Most of the major projects I have undertaken in my writing life have been preceded, if not encouraged, by a sort of blissful ignorance. When I wrote my first book, Stories to Hide from Your Mother, for instance, I had no idea how difficult it would be to create and perfect 14 self-contained worlds, let alone how difficult it would be to sell a collection of stories to a publisher. With Ariadne’s Dream, my second book, I was happily unaware of the gargantuan task of keeping all of a novel’s details, characters and subplots straight, let alone the sheer laboriousness of reviewing 400 pages at every stage of the publishing process.
Having written and survived one novel, I felt primed to take on another one. What doesn’t kill you makes you stronger, and all that twaddle… But instead of sticking even a little bit closely to what I had just taught myself to do, I chose to burden myself with an extra layer of difficulty without truly understanding what was I was doing. No, I didn’t write and entire novel without using the letter “e”– I mean, isn’t it challenging enough to tell a great story in beautiful language without excluding five of the last ten words, Monsieur Perec?
Due to that pesky thing called inspiration, which we all know is only 1/10 of the work involved in writing, so it can afford to be charming and frivolous, I decided to take on a historical novel, set in a time I knew almost nothing about, and about which there wasn’t much written in English. My third book, The Goodtime Girl, which is set in Greece and Asia Minor during the 1920s, took about ten years to complete. It’s safe to assume that had I known I would spend a decade working on one book, I would have chosen to do something, almost anything, else, like go to med school. In fact, I used to make fun of my novelist friends and their ten year prison sentences, as I called them. But I’d heard a song from the period that intrigued me, and the next thing you know I was researching music, fashion, drug culture and war, then writing character sketches and preliminary chapters, and by the time I realized what I’d gotten myself into, it was too late to bail (I tried, I’ll admit, but the story wouldn’t let me. It warned it would haunt me FOREVER!).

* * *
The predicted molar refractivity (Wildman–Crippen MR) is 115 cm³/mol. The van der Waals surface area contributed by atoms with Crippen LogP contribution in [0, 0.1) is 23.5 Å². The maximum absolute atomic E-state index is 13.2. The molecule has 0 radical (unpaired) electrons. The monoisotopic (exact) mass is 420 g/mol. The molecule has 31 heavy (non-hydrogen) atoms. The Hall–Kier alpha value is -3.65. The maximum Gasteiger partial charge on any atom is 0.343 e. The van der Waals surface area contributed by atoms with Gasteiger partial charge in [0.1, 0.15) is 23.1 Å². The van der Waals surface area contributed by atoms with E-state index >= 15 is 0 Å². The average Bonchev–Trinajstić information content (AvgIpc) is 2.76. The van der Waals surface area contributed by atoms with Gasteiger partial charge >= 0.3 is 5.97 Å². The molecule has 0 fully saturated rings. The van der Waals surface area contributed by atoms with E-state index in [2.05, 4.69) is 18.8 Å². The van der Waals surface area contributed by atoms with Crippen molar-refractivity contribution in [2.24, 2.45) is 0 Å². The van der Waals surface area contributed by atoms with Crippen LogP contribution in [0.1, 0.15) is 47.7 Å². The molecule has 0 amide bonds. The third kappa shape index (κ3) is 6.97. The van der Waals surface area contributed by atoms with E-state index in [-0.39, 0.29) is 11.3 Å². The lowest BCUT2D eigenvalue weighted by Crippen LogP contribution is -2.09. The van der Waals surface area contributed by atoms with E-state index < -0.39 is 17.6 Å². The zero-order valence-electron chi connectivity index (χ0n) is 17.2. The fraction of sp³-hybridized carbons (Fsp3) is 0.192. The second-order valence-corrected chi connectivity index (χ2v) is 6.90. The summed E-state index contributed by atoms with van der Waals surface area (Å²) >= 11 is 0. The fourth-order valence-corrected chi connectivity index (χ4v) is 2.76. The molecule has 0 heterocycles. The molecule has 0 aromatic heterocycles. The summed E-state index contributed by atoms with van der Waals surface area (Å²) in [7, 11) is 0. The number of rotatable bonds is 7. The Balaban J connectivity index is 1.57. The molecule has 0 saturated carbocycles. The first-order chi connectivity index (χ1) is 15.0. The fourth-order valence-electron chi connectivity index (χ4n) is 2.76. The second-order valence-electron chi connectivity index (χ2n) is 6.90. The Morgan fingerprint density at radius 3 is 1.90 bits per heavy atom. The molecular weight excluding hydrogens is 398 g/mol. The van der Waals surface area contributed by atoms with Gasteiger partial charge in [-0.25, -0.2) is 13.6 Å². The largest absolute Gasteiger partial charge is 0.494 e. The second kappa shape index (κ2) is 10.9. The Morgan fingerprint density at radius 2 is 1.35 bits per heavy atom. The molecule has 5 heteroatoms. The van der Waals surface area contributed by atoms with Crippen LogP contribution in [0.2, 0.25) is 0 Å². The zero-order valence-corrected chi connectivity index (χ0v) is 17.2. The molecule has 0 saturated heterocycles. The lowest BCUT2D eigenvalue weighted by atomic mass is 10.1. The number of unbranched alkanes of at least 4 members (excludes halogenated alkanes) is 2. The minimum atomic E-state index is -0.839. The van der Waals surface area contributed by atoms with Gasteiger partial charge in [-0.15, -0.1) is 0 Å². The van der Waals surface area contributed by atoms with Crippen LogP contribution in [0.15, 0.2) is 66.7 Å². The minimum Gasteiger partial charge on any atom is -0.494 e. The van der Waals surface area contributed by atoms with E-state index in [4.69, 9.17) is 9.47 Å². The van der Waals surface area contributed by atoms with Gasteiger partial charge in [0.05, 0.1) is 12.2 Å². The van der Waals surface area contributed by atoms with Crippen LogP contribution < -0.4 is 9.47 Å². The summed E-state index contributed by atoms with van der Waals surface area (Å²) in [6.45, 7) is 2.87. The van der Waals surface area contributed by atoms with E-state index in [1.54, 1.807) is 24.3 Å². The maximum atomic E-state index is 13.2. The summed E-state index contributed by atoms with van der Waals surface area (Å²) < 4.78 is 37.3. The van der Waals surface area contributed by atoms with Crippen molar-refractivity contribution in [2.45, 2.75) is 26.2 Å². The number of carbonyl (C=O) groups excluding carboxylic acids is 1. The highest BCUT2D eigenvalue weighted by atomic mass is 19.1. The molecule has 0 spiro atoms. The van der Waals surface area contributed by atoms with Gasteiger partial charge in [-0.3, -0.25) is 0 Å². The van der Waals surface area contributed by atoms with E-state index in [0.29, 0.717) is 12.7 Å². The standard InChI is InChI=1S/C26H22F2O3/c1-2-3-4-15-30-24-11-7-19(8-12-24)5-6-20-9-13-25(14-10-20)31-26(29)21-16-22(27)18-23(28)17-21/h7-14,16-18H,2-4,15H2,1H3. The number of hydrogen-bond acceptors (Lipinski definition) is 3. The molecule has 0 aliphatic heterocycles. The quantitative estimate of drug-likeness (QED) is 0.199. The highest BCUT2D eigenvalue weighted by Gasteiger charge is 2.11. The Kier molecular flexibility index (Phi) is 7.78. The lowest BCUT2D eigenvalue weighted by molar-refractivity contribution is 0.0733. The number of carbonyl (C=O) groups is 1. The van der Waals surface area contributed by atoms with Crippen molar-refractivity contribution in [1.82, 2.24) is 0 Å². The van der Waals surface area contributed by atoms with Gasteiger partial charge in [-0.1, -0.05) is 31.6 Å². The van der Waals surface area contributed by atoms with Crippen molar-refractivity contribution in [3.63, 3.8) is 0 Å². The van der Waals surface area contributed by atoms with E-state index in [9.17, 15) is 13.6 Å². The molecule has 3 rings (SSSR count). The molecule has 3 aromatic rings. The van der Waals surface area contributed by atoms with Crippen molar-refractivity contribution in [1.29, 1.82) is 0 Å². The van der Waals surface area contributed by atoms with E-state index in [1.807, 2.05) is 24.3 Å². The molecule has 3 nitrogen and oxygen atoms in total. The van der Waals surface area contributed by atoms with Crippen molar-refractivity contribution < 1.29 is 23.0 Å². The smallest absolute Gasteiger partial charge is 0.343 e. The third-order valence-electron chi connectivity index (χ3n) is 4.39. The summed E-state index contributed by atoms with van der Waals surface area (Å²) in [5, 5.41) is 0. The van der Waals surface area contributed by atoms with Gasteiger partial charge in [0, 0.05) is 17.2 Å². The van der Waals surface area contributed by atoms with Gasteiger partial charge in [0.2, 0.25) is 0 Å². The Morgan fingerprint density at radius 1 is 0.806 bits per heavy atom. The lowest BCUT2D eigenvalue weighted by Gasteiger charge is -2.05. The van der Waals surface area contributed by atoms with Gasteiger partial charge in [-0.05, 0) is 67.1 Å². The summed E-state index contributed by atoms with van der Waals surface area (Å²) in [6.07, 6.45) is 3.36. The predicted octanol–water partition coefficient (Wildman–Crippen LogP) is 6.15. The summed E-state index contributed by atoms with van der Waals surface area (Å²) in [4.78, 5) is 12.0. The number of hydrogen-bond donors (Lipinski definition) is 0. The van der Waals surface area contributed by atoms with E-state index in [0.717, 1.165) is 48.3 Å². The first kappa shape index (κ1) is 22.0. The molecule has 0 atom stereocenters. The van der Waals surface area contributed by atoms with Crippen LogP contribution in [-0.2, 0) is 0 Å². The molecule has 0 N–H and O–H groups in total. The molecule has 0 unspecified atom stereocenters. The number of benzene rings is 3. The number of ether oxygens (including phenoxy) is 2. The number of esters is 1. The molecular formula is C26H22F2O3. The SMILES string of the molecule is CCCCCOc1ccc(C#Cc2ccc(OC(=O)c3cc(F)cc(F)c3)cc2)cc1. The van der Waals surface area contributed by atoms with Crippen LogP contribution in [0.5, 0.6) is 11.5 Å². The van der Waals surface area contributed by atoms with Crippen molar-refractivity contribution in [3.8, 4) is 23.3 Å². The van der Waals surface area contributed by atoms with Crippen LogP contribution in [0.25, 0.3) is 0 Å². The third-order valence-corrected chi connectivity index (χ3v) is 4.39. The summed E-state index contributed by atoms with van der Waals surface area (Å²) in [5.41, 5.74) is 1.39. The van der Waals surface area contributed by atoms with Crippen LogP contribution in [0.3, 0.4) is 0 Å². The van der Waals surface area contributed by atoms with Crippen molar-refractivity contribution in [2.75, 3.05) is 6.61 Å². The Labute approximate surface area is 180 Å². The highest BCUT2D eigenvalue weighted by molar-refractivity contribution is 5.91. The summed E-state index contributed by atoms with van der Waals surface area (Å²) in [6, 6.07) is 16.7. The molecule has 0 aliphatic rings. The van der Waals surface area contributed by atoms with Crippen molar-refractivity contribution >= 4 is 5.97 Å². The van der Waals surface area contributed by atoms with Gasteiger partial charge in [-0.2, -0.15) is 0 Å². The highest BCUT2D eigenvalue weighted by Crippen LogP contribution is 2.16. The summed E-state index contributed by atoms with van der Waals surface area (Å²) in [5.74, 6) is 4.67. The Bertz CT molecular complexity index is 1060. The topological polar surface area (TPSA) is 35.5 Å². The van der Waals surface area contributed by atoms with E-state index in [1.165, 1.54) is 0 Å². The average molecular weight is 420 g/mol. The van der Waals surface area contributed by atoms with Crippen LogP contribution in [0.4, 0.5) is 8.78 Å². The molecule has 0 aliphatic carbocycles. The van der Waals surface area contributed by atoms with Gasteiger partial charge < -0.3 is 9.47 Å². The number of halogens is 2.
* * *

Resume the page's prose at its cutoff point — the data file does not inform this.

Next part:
Don’t get me wrong, I love all my books like parents love their children, even after the teenaged years. I have no regrets. But I have to wonder, had I known how tough the process after inspiration and before publication would be, would I have persisted?
There really isn’t a choice when you have a story in your head that must be told, that takes over both your waking and dream worlds, that suggests lines to you when you are about to fall asleep and makes you turn on a light and pick up a notebook, all the while cursing, but also feeling a little exhilarated when the words appear, as if channeled, on the page.
No one ever said literature was easy–it’s just worked on until it looks that way. But there’s no use thinking about writing as a never-ending and unavoidable chore–like dusting. In the end, a bit of ignorance, willful or pure, is indeed bliss, and perhaps vital to my creative development. It allowed me to write three books, each one different and more ambitious than its predecessor, and a fourth (yes, difficult-to-sell short stories) is almost finished. As for the fifth, though I have sworn up and down over the last decade that I will NEVER EVER write another historical novel, the other day a reader asked me whether I was going to write a sequel to The Goodtime Girl, set in another place, another time. I have to admit I’m considering it.
It has to be easier the second time around, right?
Cross-posted at 49th Shelf